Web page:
eRC Eurofighter Assembly Manual

My Eurofighter kit contained a single sheet addendum to correct a minor inaccuracy in connection with radio programming. The online version of the assembly manual above incorporates this change and is also in full color!

Wings and Main Landing Gear

The two wing halves attach to the fuselage and are reinforced via carbon spars. The wing-to-fuselage joint is large, due to the delta wing of the Eurofighter. A rectangular indexing block helps ensure that the wings are properly positioned. I used 15 minute epoxy and applied it to the both the wing and fuselage mating surfaces using an epoxy brush. It is important to not over apply the epoxy, while at the same time making sure that you use enough to get a strong and secure bond.



The assembly manual advises that it is OK to use a SMALL amount of rubbing alcohol (italics mine) and they do mean a small amount only. I normally use alcohol and paper towels to remove oozing epoxy but using too much alcohol on the foam will cause the gray color to wash out a bit. I made that mistake but once on this build. Once the epoxy has cured, the wingtip light and elevon connections can be made and then pushed down into the opening in the fuselage. Pay attention to the colors of the wires when making these connections. The servo wire colors are not exactly the same as the color of the wires on the extensions. I used a piece of electrical tape to provide a little insurance against these elevon servo connections coming unplugged. The carbon spars get epoxied into grooves on the underside of the wings. They also extend a short distance into a similar groove on the fuselage.




The main landing gear retracts get mounted to wood blocks that are mounted in the wings. The two different main retracts are not interchangeable. The triangular cutout for the suspension strut in the wing and fuselage wheel well helps with correct installation. The main gear retract servos are pre-installed in the fuselage. All that remains is to thread the retract push rods into the quick link on the servo horn. I used the servo rate reducer on my JR X9503 transmitter to slow the retracts to a more scale speed.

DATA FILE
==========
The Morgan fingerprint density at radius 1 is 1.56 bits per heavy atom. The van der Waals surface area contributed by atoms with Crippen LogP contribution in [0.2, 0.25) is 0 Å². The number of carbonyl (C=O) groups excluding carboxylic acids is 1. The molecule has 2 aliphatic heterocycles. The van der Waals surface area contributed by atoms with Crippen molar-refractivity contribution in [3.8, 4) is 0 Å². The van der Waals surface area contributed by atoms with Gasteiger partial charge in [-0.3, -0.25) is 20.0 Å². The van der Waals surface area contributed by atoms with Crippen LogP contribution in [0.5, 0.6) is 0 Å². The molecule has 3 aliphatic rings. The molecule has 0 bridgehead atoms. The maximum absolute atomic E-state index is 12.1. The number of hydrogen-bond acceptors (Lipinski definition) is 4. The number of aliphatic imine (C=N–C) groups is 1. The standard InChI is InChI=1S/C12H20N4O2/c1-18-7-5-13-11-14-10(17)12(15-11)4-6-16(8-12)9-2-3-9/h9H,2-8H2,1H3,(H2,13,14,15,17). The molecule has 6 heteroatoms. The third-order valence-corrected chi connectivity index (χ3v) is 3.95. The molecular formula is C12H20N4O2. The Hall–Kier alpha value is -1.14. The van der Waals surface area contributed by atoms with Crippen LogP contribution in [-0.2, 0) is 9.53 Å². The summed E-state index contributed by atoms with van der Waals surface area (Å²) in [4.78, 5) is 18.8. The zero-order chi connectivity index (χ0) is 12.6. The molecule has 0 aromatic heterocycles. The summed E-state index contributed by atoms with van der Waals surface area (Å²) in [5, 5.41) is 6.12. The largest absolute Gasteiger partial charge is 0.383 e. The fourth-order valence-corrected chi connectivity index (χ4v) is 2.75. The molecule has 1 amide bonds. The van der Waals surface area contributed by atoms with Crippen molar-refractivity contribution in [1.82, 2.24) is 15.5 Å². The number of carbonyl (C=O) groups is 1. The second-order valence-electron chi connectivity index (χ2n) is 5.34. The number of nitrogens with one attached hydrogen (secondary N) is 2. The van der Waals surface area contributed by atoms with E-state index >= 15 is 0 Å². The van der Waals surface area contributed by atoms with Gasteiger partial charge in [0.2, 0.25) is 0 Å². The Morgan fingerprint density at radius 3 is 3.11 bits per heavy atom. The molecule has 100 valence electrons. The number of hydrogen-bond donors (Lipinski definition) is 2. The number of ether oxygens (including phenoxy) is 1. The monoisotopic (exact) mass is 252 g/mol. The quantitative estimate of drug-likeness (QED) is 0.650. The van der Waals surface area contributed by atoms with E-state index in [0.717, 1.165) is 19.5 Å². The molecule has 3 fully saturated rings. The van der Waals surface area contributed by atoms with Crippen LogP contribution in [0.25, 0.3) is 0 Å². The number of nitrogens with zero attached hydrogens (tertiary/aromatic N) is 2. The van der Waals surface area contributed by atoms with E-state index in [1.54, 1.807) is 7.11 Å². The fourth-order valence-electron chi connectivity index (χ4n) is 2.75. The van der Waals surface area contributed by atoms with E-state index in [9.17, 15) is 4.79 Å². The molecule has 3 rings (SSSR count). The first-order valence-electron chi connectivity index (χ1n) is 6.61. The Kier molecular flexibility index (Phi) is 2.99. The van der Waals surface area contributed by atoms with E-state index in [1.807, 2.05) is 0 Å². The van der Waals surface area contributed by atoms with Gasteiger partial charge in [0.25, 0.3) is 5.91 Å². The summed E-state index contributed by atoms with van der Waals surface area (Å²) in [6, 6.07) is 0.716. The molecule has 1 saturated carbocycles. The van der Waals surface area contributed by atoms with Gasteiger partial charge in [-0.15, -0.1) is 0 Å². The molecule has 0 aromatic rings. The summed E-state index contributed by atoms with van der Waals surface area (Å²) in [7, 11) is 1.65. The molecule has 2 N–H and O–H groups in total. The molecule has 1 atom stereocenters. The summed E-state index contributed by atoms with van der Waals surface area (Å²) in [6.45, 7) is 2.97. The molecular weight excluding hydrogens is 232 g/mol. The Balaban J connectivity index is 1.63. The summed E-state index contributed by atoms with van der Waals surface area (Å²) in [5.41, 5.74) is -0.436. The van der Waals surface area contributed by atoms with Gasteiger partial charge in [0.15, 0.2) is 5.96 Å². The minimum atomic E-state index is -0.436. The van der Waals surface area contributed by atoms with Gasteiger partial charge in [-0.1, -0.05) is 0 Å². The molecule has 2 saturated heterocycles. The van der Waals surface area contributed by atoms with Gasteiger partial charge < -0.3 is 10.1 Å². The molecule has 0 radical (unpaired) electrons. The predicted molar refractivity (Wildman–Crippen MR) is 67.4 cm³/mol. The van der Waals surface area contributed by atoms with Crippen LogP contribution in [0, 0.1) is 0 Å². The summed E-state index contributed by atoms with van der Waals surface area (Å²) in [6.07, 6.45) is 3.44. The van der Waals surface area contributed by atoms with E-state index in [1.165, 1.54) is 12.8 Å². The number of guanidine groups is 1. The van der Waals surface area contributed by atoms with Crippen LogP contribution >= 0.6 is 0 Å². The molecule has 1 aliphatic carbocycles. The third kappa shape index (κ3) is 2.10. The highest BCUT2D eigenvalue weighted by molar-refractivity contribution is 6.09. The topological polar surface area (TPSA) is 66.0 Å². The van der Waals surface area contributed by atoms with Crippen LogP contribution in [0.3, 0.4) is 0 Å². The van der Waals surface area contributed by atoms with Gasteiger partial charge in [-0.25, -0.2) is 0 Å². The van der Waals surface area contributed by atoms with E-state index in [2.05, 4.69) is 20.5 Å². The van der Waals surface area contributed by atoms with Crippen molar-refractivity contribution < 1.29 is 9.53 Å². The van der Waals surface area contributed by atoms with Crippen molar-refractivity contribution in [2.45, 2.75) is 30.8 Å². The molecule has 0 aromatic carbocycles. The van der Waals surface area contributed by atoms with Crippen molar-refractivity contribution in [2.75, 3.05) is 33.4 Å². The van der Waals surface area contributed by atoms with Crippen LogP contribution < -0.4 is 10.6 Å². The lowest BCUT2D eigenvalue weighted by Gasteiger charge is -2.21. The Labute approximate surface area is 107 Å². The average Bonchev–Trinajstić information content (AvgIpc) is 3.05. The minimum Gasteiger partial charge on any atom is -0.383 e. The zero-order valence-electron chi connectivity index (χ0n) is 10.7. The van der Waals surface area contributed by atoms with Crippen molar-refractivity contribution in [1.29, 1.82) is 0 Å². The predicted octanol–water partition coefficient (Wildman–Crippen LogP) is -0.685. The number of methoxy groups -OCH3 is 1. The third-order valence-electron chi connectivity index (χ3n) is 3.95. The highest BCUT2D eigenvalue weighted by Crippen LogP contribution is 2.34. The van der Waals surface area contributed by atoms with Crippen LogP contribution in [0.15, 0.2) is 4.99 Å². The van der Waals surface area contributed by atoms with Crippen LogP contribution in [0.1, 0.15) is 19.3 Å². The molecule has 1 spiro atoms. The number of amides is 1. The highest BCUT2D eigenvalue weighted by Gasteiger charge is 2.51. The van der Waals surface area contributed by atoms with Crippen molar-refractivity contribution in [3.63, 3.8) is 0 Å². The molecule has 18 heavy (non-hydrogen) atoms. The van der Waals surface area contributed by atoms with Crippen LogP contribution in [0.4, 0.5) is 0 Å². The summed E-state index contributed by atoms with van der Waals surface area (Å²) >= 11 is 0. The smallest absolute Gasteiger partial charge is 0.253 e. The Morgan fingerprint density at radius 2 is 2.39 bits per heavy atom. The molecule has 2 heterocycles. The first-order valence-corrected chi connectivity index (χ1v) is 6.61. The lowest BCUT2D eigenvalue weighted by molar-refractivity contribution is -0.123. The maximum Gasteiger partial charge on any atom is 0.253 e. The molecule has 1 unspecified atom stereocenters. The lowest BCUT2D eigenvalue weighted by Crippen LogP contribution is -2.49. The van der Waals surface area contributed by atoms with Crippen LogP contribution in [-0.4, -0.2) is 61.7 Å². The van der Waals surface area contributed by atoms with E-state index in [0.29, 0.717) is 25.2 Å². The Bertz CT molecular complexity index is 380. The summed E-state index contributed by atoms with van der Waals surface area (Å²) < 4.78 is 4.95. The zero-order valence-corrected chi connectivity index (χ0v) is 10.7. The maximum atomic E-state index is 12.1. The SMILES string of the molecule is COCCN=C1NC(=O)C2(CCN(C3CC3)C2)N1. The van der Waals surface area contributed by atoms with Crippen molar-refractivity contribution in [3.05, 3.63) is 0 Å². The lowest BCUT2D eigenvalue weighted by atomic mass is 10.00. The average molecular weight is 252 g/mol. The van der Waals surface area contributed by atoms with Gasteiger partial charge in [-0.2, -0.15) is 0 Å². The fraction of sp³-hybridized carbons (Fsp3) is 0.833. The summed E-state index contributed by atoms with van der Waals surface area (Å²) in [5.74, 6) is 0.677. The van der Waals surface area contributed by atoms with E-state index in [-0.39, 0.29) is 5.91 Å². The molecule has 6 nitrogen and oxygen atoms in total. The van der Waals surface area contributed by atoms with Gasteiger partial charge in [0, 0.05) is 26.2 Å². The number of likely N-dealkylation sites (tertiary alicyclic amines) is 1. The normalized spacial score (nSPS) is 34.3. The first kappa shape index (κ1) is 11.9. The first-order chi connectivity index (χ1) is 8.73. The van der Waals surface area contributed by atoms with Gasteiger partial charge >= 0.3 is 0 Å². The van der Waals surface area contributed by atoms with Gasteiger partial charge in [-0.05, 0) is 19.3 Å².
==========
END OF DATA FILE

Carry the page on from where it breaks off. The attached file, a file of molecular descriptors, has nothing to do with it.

The Eurofighter kit includes a pair of drop tanks. They index into holes on each wing half. Epoxy is the adhesive of choice to mount them. I chose to go in a slightly different direction with mine. I wanted to fly my Eurofighter both with the tanks and without, to determine if there was any difference in performance with the added mass hanging beneath the wings. In order to make the tanks removable, I decided to use rare earth magnets. I normally use some fairly small magnets but they seemed a little too small for this application. I went with some fairly beefy magnets for these large drop tanks, mainly due to the expected blast of air that would be trying to tear them off while in flight.


These magnets are strongest when they are perfectly aligned. I copied this technique from another user here on RCGroups. I use a Dremel to create holes that position the magnets perfectly flush with the bottom of the tank pylons (I used two sets of magnets per tank). Epoxy is used to set the first set of magnets in their holes on the tanks. When dry, a little dab of white paint is applied to the magnets and they are carefully positioned as they will set on the wings. The foam indexing dowels cast into the tank pylons fit into holes formed into the bottom of the wings, which assist in positioning the tanks in place. The little dots of white paint mark where the mating magnet holes need to be drilled on the wing halves.